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Thread: Nikkor-SW 8/120mm viewing and focusing

  1. #11
    Do or do not. There is no try.
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    Re: Nikkor-SW 8/120mm viewing and focusing

    One small 125mm option with reasonably big coverage is the original single-coated f/5.6 Fujinon-W with so-called "inside" lettering, i.e. the writing is on the trim ring as you look into the lens rather than around the outside of the front lens barrel. Fuji states an image circle of 211mm at f/22, roughly 5x7 at inifinity and straight-on, so it should be ample for 4x5. Mine is in a Seiko shutter and comes in at 180 grams, less than a third of a 120mm Nikkor-SW. It takes 46mm filters.
    Last edited by Steve Goldstein; 25-Aug-2016 at 10:51.

  2. #12

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    Re: Nikkor-SW 8/120mm viewing and focusing

    Count on needing a loupe for focus.

  3. #13

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    Re: Nikkor-SW 8/120mm viewing and focusing

    Nikon SW 120 image circle covers 312mm, so it covers 8x10 without movements, ideal for 5x7

    When I can I'll buy one for 8x10, as this glass is the widest option I know for 8x10: http://www.largeformatphotography.in.../LF8x10in.html

    For 4x5" there are better options: cheaper, lighter, 5.6, and possibly with better performance as a lens designed for 4x5" usage can have an optimal design for the smaller circle, still the SW 120 it is very good in it's center.

    focussing with f8 ? just take another lens you have and stop it to f/8 and try to focus... you'll see it with your own eye! To me it depends on the scene, if you are in the shadow and you frame on a sunny subject it is easy, if sunlight hits your back and you are framing your subject in the shadow then you'll need a better light tight cloth...

    To me the SW 120 it is very interesting if you may move to 5x7 or 8x10 in the future, if not... then better to save some money for other gear you'll need.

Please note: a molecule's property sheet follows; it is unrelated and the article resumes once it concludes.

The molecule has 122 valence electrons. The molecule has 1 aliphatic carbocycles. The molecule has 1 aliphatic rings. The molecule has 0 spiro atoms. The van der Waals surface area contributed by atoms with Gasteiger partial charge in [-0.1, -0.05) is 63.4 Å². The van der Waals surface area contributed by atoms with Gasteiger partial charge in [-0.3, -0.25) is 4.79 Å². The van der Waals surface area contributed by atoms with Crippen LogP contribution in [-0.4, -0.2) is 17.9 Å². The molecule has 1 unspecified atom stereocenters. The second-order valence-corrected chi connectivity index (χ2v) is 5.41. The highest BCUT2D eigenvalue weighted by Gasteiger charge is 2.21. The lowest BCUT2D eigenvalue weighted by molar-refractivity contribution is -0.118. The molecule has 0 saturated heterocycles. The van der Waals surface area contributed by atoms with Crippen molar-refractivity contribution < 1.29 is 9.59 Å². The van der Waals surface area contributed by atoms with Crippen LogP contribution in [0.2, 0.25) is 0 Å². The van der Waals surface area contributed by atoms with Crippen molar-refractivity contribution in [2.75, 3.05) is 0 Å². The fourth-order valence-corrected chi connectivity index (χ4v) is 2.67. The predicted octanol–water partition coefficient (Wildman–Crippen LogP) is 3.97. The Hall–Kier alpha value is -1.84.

Here you have some 4x5 options: http://www.largeformatphotography.in...s/LF4x5in.html

    In general... a good advice is a lens should cover without movements the next format, so (in general) a suitable lens for 4x5 should cover 5x7 without movements, this is 208.7mm adviced.

    Size 4x5" needs 153.7mm image circle, without movements.

    This numbers is to focus at infinite, as you focus closer image circle of a LF lens becomes larger as bellows extends...

  4. #14
    tgtaylor's Avatar
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    Re: Nikkor-SW 8/120mm viewing and focusing

    Back when I was building-up my lens kit for the 4x5 I purchased a new Nikkor 120 SW from B&H for $795. It turned out that I didn't need the lens as it had the same field of view as my150 Rodenstock Apo Sironar-S which is a much smaller and lighter lens and folds-up with my Toyo 45CF. So I rarely used it preferring the Rodenstock and long thought that I had wasted $800. But I never sold it and one day got an 8x10 camera and last fall a 5x7 reducing back. Now I'm always using the 120 which is a super-wide angle on the 8x10 and equivalent to a 90mm on a 4x5. I never had any problems focusing it (it's only one stop from the 150) and no complaints about the image quality which is superb. Contrary to the experience of others, I get some rise/fall with the 8x10 and movements galore with the 5x7 back. I remounted it on a 6” Toyo board and it resides with the 8x10 dedicated lens.